Database : MedCarib
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Id: 16540
Author: Teelucksingh, Surujpaul.
Title: Glucocorticoids and the skin.
Source: Edinburgh; s.n; 1995. xi,273 p. ilus.
Language: En.
Thesis: Submitted to University of Edinburgh presented for the degree Doctor of Philosophy.
Abstract: Glucocorticoids are the most effective anti-inflammatory agents currently available, but a variety of adverse effects limit their clinical usefulness. This work explores further two facets of their interaction between glucocorticoids and the skin, with the aim of identifying means of reducing glucocorticoid toxicity. (a) Metabolism of glucocorticoids by skin: Human skin is active in the terminal metabolism of corticol to cortisone, but the biological implications of this process in skin are uncertain. BEcause there are technical difficulties in dealing with human skin, an animal model, the nude mouse, has been evaluated for its suitability to the study of the metabolism of corticosterone to IIB-dehydrocorticosterone (the homologous reaction in rodents of cortisol to cortisone conversion in man); a process mediated by IIB-hydroxysteroid dehydrogenase. (b) Skin vasoconstrictor response (blanching) to topical glucocorticoids: Glucocorticoids applied topically to human skin produce vasoconstriction in dermal vessels, the degree of which correlates closely with the potency and clinically efficacy of these compounds (AU)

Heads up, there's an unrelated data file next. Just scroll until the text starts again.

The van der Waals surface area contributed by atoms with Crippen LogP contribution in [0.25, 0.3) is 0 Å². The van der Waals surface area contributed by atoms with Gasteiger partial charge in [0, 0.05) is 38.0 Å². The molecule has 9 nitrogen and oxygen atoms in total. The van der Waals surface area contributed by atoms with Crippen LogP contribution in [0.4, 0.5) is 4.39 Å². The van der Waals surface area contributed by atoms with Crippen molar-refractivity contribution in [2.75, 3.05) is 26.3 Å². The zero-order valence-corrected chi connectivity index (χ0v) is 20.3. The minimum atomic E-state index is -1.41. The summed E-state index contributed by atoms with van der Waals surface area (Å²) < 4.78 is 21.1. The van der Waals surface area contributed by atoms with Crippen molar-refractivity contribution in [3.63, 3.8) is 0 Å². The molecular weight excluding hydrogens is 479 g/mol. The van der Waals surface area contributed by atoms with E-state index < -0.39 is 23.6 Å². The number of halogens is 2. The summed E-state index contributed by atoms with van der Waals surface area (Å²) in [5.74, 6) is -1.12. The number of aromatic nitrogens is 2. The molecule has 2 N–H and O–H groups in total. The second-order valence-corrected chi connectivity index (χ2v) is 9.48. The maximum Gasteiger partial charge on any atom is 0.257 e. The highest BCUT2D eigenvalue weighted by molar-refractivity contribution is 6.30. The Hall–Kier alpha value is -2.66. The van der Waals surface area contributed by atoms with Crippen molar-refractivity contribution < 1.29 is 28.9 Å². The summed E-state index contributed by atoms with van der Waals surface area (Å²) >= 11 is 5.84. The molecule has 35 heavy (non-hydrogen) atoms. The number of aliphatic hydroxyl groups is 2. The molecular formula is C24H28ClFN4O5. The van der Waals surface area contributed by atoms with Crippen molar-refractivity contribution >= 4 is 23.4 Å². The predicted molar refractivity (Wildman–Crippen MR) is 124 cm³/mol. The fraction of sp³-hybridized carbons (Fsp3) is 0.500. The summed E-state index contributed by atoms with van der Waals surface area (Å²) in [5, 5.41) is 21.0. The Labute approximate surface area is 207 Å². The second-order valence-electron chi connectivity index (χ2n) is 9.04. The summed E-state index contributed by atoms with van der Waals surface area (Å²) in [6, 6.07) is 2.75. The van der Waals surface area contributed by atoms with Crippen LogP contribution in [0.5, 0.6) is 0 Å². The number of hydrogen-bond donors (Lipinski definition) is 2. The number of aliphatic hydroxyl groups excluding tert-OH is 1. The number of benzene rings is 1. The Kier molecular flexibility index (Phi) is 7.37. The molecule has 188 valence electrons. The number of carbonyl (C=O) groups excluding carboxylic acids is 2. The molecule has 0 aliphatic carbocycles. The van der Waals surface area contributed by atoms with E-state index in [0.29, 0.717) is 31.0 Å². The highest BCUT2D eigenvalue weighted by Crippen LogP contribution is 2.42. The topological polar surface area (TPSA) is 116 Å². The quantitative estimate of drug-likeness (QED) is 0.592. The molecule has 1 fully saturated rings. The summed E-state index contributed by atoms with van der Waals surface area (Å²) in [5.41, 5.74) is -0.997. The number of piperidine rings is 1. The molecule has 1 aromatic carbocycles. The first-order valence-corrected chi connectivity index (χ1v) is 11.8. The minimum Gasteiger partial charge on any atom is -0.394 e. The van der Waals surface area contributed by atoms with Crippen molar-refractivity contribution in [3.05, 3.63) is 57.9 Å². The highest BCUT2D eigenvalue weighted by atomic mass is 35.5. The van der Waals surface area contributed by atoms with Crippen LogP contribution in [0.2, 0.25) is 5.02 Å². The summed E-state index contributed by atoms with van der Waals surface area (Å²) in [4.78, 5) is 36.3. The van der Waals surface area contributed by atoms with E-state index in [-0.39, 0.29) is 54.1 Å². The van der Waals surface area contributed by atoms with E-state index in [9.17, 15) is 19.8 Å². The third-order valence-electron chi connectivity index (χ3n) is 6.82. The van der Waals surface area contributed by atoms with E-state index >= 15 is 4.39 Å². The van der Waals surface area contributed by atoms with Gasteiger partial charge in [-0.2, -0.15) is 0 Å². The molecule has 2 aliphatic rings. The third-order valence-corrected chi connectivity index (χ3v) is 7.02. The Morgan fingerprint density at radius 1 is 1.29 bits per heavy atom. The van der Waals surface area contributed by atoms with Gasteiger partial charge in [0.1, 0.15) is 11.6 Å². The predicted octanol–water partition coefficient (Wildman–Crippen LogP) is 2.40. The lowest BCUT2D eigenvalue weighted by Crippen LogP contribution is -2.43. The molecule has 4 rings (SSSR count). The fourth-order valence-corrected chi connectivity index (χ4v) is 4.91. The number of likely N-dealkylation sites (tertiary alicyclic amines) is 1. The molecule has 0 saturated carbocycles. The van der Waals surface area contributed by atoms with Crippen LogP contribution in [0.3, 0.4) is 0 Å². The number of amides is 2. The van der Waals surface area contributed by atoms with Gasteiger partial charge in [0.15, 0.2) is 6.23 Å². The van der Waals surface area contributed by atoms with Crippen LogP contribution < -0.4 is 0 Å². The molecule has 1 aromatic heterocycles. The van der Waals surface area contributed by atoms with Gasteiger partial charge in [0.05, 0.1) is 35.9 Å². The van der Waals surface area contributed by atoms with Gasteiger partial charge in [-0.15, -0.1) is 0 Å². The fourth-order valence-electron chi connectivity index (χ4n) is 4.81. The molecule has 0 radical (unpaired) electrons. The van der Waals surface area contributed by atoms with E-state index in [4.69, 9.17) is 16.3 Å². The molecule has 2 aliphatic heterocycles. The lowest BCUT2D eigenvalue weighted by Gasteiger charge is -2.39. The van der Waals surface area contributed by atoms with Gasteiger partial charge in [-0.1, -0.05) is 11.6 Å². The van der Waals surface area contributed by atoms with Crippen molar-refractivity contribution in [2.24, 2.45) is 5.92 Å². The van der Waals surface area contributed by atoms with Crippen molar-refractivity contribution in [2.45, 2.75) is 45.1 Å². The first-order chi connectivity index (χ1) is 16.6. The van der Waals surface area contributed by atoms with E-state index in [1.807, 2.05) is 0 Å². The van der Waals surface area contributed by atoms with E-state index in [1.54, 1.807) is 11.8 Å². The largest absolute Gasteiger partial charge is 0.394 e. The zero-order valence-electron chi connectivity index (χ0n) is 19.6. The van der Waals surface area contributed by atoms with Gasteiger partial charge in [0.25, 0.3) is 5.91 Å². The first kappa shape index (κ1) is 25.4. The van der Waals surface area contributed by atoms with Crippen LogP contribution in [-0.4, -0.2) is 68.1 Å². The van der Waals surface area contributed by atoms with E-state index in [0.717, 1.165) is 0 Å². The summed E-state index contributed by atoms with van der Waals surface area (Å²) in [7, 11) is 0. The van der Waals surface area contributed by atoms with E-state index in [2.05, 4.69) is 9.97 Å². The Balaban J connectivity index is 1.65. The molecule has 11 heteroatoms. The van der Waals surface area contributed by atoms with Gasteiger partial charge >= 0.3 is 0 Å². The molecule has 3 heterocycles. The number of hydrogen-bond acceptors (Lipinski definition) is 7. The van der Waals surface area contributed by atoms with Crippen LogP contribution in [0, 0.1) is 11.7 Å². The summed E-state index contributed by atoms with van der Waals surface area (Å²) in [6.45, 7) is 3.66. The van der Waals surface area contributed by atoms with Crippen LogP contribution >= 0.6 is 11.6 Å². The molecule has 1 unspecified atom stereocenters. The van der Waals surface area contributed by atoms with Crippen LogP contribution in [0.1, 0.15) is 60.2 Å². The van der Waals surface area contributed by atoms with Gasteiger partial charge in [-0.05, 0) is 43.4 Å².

Responsable: TT5 - Médical Sciences Library
TT5; WK 755 T258g 1995


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Id: 2311
Author: Mohan, Junette S; Marshall, J. M; Reid, Harvey L; Thomas, Peter W; Serjeant, Graham R.
Title: Postural vasoconstriction and leg ulceration in homozygous sickle cell disease
Source: Clin Sci;92(2):153-8, Feb. 1997.
Language: En.
Abstract: Chronic leg ulceration is a major cause of morbidity in patients with homozygous sickle cell disease; the ulcers commonly resolve on bed rest. We have therefore compared the cutaneous vascular response to dependency in three groups of eight patients with sickle cell disease (those with an active ulcer, with an ulcer scar and with no history of ulceration) and in eight subjects with normal haemoglobin and no history of leg ulceration. We monitored with a laser Doppler flowmeter, the change in red cell (erythocyte) flux induced in the skin of the leg, at two sites proximal to the malleoli, with the leg horizontal and 5 and 10 min after moving the leg to the dependent position. With the leg horizontal, mean cutaneous red cell flux was was substantially higher in normal cells of patients with sickle cell disease than in normal subjects and was higher still at the site of the ulcer scar. On dependency, red cell flux fell not only in normal subjects but also in the patients with the sickle cell disease. The fall in red cell flux in normal skin of patients with sickle cell disease was smaller than in normal subjects when considered as a percentage of the control values, but in absolute terms the falls in red cell were similar in sickle cell patients normal subjects. By contrast, the fall in red cell flux at the ulcer/scar site was greater than in normal skin from sickle cell patients. We propose that high resting perfusion is important in patients with sickle cell disease to maintain normal integrity of cutaneous tissue and that pronounced vasoconstriction on dependency hinders the healing and encourages recurrence of the leg ulcers (AU)
Responsable: JM3.1 - Médical Library
JM3.1; R31.C56



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